This course will teach a number of different layer 1 and layer 2 technologies that are commonly implemented on the Campus LAN including physical connectors and cabling, spanning-tree, VLANs, Switch Stacking and Cisco's Virtual Switching System.
Many engineers work their whole careers without ever really looking under the hood to understand why a network was designed the way it was. Some of this is because their day to day duties don't require this knowledge and some of this is because an engineer chooses to focus their knowledge on becoming exceptional operational engineers. In this course, Enterprise Campus Design for CCDA DESGN (200-310), you'll take a closer look at the Campus LAN, specifically covering the layer 1 and layer 2 technologies and features that are commonly implemented and how and why they are placed onto the LAN to perform a specific function within the overall network design. First, you'll start out with two modules that cover the common layer 1 and layer 2 concepts, features and technologies; this includes everything from cabling connectors and cables to spanning tree and VLANs. Next, you'll focus on the design recommendations for the items covered before and you'll extend that coverage into high availability and how these different technologies and features improve on those covered previously as well as covers the design recommendations for them. Finally, you'll finish it out with a review of the different Quality of Service (QoS) technologies that are commonly used on the Campus LAN. When you are finished with this course, you'll have the skills and knowledge of most of the Campus LAN technologies, features and recommendations that would be commonly used in designing an enterprise Campus LAN.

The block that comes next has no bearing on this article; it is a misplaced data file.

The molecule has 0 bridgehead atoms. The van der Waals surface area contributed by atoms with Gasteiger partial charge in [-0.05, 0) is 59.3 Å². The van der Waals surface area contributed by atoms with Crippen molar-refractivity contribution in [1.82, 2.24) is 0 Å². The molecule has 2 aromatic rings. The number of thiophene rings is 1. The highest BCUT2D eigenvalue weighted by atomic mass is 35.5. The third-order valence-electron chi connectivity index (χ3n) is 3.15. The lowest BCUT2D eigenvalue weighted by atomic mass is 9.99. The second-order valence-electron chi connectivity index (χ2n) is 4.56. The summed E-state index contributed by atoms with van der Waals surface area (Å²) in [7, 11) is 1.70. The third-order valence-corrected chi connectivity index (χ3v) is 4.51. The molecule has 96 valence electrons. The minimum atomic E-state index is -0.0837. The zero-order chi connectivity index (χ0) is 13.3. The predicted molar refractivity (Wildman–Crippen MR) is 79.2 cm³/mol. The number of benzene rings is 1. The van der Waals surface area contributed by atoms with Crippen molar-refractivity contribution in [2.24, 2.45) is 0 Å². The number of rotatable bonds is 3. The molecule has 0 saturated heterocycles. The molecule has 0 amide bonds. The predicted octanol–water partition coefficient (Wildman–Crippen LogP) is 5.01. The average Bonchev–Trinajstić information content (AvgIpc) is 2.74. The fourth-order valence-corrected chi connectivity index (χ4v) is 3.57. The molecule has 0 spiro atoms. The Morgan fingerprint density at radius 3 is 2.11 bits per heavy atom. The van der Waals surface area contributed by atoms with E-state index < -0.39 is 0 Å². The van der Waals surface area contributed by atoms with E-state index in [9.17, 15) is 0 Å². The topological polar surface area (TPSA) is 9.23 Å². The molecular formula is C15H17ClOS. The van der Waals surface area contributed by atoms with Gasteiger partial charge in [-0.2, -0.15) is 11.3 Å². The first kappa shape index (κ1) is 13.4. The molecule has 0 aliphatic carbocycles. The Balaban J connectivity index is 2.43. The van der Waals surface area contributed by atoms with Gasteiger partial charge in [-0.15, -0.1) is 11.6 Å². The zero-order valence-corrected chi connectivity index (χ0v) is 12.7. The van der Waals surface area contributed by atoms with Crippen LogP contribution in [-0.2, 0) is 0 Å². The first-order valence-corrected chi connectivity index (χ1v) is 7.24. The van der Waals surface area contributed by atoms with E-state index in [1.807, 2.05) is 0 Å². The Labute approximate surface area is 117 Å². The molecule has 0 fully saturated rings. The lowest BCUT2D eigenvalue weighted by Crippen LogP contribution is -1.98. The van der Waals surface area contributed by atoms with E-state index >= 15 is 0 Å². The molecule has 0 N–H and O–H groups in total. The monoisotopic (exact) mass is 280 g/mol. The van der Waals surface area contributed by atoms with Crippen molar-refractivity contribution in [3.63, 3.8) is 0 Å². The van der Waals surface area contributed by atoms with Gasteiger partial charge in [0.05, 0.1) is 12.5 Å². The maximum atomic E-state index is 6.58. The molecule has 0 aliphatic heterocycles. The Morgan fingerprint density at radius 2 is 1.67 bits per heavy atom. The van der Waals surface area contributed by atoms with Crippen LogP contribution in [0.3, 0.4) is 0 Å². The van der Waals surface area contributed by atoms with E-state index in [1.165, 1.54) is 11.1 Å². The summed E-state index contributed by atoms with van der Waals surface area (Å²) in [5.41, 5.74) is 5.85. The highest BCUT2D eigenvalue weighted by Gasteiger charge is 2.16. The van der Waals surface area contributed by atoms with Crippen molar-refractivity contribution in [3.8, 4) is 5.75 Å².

Course Overview Welcome to Pluralsight. My name is Sean Wilkins and I am a network engineer, author, and technical editor at infoDispersion. I'm excited to welcome you to my course, Enterprise Campus Design for CCDA DESGN. This course is one of many courses that are being introduced into the Pluralsight library to cover network design. While the network design topic generally can be thought of as rather dry to learn about, this course is structured to cover the topics at a pace that should keep the viewer's attention, while at the same time covering the topics' key points, including a running sample scenario enterprise. This course specifically is targeted on Campus LAN technologies, including some discussion about how they work, as well as how they can be fitted together to form a well-designed Campus LAN network. Some of the major topics that we will cover include Campus LAN physical technologies, including cabling and connector types, Campus LAN Layer 2 technologies like spanning tree and VLANs, Campus LAN high availability technologies like switch stacking and Cisco's Virtual Switching System, as well as Campus LAN QoS technologies. By the end of this course, you'll have a firm base of understanding about the available Layer 1 and Layer 2 technologies that are typically implemented on Campus LANs. You will also have a good understanding of how many of these different technologies can be implemented together to form a well-designed network from the axis through the core layers. Before beginning this course, you should be familiar with basic network functionality, including knowing the purpose and function of various common network elements like switches, routers, and firewalls. After viewing this course, you should feel comfortable diving into more detailed network design with courses on Campus Edge design, Enterprise Data Center Design, Enterprise IP Routing Design, and Enterprise IP and IPv6 Addressing Design. I hope you'll join me on this journey to learn about network design with the Enterprise Campus Design for CCDA DESGN course, at Pluralsight.